We have repeatedly (1, 2, 3) warned about the risks of feral horses, deer and other species not being controlled in their numbers around major roads.

The Queensland Police Service has refused an exemption for Brisbane City Council to use sound suppressors to more effectively cull deer in Council bounds. One Queenslander apparently litigated and appealed to get the Council access to suppressors, without success.

Some people – including licensed shooters – have reacted to the problem of feral animals with individualised advice: “Just drive slower!” and “Lookout for animals!” They are practical people and these reactions make sense to them; they can imagine themselves driving slower and looking out for animals. But at a population-wide level, it’s useless advice.

People “know” lung exposure to asbestos causes an awful and debilitating cancer. But that doesn’t mean everyone in Australia is taking rational precautions to control their exposure to those risks when they renovate. We all agree the better thing is to control exposure to asbestos and remove it safely and uniformly if we can.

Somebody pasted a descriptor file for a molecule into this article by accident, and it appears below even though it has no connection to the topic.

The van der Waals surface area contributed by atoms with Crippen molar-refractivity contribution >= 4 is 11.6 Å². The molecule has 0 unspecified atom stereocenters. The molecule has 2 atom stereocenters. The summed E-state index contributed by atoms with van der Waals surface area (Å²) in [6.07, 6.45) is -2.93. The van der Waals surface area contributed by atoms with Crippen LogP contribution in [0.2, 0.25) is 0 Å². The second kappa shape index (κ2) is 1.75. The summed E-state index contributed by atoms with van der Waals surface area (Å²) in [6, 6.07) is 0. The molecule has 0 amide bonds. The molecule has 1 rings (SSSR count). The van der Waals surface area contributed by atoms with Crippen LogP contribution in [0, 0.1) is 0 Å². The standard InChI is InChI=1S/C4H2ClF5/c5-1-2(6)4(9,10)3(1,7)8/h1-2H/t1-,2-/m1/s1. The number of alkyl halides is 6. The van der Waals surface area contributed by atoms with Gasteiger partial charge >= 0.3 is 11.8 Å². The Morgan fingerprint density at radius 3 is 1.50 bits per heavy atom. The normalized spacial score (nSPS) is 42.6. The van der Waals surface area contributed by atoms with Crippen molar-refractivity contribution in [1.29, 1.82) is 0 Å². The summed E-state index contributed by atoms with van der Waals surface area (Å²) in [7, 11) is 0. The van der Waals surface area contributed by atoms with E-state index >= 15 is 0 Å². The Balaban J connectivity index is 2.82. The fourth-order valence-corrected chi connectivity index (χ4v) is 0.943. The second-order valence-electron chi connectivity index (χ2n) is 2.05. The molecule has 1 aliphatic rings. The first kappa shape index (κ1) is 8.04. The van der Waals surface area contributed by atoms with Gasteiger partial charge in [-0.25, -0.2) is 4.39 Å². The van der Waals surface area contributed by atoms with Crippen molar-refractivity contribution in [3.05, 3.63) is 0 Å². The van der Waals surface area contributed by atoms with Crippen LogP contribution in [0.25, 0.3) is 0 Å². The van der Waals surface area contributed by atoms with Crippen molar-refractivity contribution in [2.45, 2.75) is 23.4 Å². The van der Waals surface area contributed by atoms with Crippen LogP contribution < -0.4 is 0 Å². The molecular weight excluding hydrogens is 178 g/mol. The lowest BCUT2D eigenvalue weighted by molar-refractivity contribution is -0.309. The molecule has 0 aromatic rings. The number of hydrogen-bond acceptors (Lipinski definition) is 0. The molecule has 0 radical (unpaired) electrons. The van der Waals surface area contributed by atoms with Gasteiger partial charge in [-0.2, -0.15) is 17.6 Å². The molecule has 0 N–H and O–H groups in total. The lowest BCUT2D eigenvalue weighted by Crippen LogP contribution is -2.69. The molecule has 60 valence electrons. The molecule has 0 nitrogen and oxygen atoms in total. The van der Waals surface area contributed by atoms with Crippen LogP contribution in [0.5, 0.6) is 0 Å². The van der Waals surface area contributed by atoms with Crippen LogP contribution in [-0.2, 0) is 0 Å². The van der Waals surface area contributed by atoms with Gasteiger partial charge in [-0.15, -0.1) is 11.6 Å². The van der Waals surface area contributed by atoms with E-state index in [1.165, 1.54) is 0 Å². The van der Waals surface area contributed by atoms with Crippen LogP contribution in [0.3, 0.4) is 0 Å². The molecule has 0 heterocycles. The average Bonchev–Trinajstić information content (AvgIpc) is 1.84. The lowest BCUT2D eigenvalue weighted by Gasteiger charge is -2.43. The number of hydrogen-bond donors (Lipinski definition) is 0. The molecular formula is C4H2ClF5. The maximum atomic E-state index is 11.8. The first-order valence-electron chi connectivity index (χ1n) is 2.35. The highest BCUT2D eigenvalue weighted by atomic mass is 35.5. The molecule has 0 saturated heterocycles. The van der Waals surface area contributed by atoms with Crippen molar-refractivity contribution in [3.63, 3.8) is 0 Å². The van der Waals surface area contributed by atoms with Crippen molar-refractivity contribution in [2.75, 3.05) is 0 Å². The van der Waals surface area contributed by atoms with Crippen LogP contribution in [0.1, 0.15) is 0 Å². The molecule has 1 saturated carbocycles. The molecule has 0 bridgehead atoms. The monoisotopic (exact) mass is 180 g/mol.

The same is true of deer, horses and other ferals near our roads. We know, statistically, that the more people are exposed to this risk, the greater the numbers who are going to be hospitalised or die from motor vehicle accidents. LAFO has a pile of Queensland Transport crash reports and Coronial reports that bear out this truth.

Instead of giving individualised advice (“Lookout for animals when driving!”) LAFO supports consistent and effective safety measures, like pest control measures that make our roads and families safer. The former LNP government, for all its failings, actually agreed that Councils need suppressors for large vertebrate control.

Until the best public outcome of feral control is realised, we agree you should “Lookout for animals!” on any major road.